Flooded-sorghum.jpg

Rainfall events delivered a reprieve from drought for some areas and waterlogged other parts of Texas like this sorghum field near Weslaco. (Texas A&M AgriLife photo by Celeste Tamez.)

 

Rainfall events over the last 30 days improved soil moisture levels for drought-stricken parts of the state but also left standing water and soggy, saturated soil conditions in others, according to Texas A&M AgriLife Extension Service reports.

Much of the state has received multiple inches of precipitation from multiple storm systems since late April. Those storms delivered much-needed rainfall and subsequently improved soil moisture indexes in drought-stricken areas. But the deluge has delayed plantings and harvests in other parts of the state, as well as causing flooding and a range of other problems and potential problems for producers.

Drought was a major concern for growers in western parts of the state, including the South Plains and Panhandle. Winter wheat and other cool-season grain and forage crops performed poorly for the most part, and the outlook for warm-season crops like corn, sorghum and cotton were not positive into spring.

Many acres in those areas were dry planted. Plants emerged in some acres and were progressing slowly due to lack of rain and cooler-than-normal temperatures. Other seed failed to germinate with the lack of moisture.

Rainy weather over the past several weeks has changed soil moisture conditions and crop outlooks, at least in the short term, said Reagan Noland, Ph.D., AgriLife Extension agronomist, San Angelo.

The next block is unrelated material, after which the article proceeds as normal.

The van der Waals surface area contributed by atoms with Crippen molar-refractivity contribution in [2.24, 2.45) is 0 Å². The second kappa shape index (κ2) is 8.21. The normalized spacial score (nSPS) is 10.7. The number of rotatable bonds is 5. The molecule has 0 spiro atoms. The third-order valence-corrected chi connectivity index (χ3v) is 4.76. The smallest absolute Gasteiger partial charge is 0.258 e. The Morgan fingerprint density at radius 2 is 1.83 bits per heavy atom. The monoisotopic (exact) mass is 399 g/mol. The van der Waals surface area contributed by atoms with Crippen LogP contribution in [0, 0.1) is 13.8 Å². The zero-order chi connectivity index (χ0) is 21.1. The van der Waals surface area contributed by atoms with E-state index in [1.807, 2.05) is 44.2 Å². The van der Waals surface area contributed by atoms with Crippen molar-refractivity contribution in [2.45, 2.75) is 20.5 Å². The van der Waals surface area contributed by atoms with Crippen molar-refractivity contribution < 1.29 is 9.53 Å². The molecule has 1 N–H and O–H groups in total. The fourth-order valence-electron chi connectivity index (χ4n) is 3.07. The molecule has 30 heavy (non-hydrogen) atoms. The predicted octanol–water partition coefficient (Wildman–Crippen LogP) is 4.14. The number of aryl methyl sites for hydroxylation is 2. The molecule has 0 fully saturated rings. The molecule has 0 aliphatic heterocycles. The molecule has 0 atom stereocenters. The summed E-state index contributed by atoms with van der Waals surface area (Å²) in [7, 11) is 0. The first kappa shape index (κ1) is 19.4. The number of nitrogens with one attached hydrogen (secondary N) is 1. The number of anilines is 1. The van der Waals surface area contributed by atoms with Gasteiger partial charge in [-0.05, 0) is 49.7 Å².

“Everyone is reacting to the moisture we’ve received over the past two weeks,” he said. “Everyone wants to plant, and it’s drying up enough now to plant, so a lot of producers are scrambling. Earlier in April, it looked pretty bleak, and everyone was discouraged about getting a crop started, but they’re more optimistic now.”

While the rains helped the soil moisture index, Noland said additional timely rains will be necessary to carry crops to the finish line. Much of Texas croplands rely on fall and spring storms to replenish soil moisture levels lost to evapotranspiration by plants and evaporation by summer temperatures, sun and wind. But seasonal storms are especially important to producers in western parts of Texas.

Those storms not only fuel crops, but they fill ponds and water tanks and restore native rangelands for livestock and wildlife.

Rain, rain, go away

Heavy rains delivering double-digit rain amounts over the past month have hurt growing conditions more than helped in other regions, said Greg Grant, AgriLife Extension horticulture agent, Smith County.

Rains have saturated fields in many counties east of Interstate 35 from Corpus Christi to the Red River, making them impossible to enter for weed and pest control or to harvest crops like grain wheat and cool-season forages.

Grant said soggy conditions make harvesting crops like onions difficult and create an ideal environment for plant diseases in crops, gardens, lawns and landscapes. Standing water prevents plants from taking up nitrogen, and some seedbeds or emerged crops were washed away in flooding and will require replanting.

Continued rain events could extend delays to planting and prevent harvesting crops before they degrade or spoil.

“The rain has been mostly bad from a horticultural point of view,” he said. “Producers are missing out on harvests—whether it’s hay bales or tomatoes—and they don’t get those back. Planting time is a short window, and extended delays mean you might miss out. Producers will say they’d prefer too much rain than too little, but these conditions make everything a challenge.”

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